A great friend stepped in one day and asked if I wanted her to go with me, if it might be helpful. Having an understanding friend has been a life saver. Now, when I feel myself veering away from the barn, I ask her. It helps, a lot. I always talked to Aisha, even while messing with the other mare. Sometimes I had her loose near the arena where I was working as well. This friend is going out of town, and I'm already mentally lining up a list of other friends who might be willing to go out with me for a short while.

    I still don't go to the barn as much as I used to, and I'm still not running as much I was, but it's getting better. At least I'm showering now!
    Aisha, my heart from 03/06/1986 to 08/22/2008.

    COTH's official mini-donk enabler.
    Odie, aka the Evil Burrito, is on Facebook.



  13. #13
    Join Date
    Oct. 24, 2008
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    My first horse passed away 3 years ago, after a traumatic accident (that I was there to witness)... After that, I had an OTTB (fresh off the track, very willing but very green and nervous), but I was battling serious depression and Post Traumatic Stress Disorder. There was a point where I simply didn't have the energy to do ANYTHING with my OTTB (and if I did ride him, I found myself getting frustrated beyond belief, and taking it out on him, so the guilt from that kept me away from him for a while), and I went about a month without riding or basically even going to the barn much. I was stressed about school, and dealing with the depression and PTSD was just too much. I went to doctors, counselors, neurologists, psychiatrists, etc. and finally found a depression pill that worked, and managed to get my migraines under control as well. I finally found the energy and the motivation to ride again, but I didn't actually enjoy it as much as I always had. Finally, I came to the point where I realized Shadow wasn't the right horse for me, and I sadly sold him - but now I have the most amazing little mare that I love more than anything, and I'm happy to say that I'm off the depression prescription and no more counselors. So - there is hope for you... Maybe you haven't found the right pill yet? Maybe something else needs to change. Who knows... But once you get through it, life WILL get better. I also started going to church, and found a lot of answers I was looking for there. Hang in there!!!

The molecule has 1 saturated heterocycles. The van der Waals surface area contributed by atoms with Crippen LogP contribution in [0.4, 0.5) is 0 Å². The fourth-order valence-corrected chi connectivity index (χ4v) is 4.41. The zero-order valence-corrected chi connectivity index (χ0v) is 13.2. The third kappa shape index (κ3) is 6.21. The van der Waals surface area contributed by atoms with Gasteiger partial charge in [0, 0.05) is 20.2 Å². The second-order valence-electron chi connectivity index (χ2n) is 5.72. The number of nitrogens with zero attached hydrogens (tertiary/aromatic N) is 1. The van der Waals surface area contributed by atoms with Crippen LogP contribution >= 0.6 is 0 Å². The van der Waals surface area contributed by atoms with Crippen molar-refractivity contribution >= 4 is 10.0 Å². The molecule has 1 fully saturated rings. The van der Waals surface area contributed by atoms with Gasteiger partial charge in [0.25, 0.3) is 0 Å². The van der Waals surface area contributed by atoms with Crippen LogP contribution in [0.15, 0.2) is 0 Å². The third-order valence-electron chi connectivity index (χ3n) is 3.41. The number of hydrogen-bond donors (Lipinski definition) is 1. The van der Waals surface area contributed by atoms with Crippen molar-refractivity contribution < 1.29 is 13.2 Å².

14. #14
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    Jun. 14, 2006
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    If you have depression kind of secondary to anxiety, getting a handle on your anxiety and learning some tools to help with it would be really beneficial.

    There's a pretty good little book you can get too call "The Anxiety and Phobia Workbook". It's got some helpful methods for working around worst case thinking and such.

    Also, if you get anxiety attacks, square breathing really helped me. And so did getting LOTS of exercise AND doing yoga.


    But I'll just reiterate that it's not easy, you're not alone, and sometimes you just have to force yourself to get out and do things even though you don't "feel" like it.
    A good horseman doesn't have to tell anyone...the horse already knows.

    Might be a reason, never an excuse...



  15. #15
    Join Date
    Nov. 13, 2007
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    NW Louisiana
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    Someone brought up a good point about the thyroid. Has your doctor ordered routine bloodwork? Sometimes there can be issues there that can mimic depression.

    ADD is also another thought. You can do some reading online about adult ADD and see if any of the symptoms describe you. I think if you do a google search for Strattera (an ADD med), you will be linked to some good resources.

    There are also other illnesses that can mimic depression. Sometimes dietary changes will help (just eating healthier, more fruits and veggies, getting enough protein, limiting the pasta and bread). If you are having a lot of problems with anxiety, there are drugs that are better for that. Lexapro is one, and I'm sure there are others.

    Do you have a history of head trauma?



  16. #16
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    Oct. 24, 2008
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    OH, I forgot to add...